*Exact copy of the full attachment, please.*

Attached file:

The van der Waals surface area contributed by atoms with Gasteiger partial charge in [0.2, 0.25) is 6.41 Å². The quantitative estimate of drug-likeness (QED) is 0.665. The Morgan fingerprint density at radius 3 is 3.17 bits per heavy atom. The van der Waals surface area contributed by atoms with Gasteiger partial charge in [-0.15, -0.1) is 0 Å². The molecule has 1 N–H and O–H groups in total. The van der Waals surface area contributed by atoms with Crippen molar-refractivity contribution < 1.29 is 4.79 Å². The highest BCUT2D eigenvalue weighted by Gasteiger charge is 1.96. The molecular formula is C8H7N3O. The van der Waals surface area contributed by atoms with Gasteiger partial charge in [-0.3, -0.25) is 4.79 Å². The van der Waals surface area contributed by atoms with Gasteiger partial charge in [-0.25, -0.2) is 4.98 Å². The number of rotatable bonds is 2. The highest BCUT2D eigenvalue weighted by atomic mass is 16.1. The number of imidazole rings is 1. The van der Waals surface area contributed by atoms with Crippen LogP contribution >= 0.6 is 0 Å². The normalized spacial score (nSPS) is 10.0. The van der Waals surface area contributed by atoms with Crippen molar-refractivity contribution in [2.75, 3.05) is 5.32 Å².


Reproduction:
The van der Waals surface area contributed by atoms with Gasteiger partial charge in [0.2, 0.25) is 6.41 Å². The quantitative estimate of drug-likeness (QED) is 0.665. The Morgan fingerprint density at radius 3 is 3.17 bits per heavy atom. The van der Waals surface area contributed by atoms with Gasteiger partial charge in [-0.15, -0.1) is 0 Å². The molecule has 1 N–H and O–H groups in total. The van der Waals surface area contributed by atoms with Crippen molar-refractivity contribution < 1.29 is 4.79 Å². The highest BCUT2D eigenvalue weighted by Gasteiger charge is 1.96. The molecular formula is C8H7N3O. The van der Waals surface area contributed by atoms with Gasteiger partial charge in [-0.3, -0.25) is 4.79 Å². The van der Waals surface area contributed by atoms with Gasteiger partial charge in [-0.25, -0.2) is 4.98 Å². The number of rotatable bonds is 2. The highest BCUT2D eigenvalue weighted by atomic mass is 16.1. The number of imidazole rings is 1. The van der Waals surface area contributed by atoms with Crippen LogP contribution >= 0.6 is 0 Å². The normalized spacial score (nSPS) is 10.0. The van der Waals surface area contributed by atoms with Crippen molar-refractivity contribution in [2.75, 3.05) is 5.32 Å².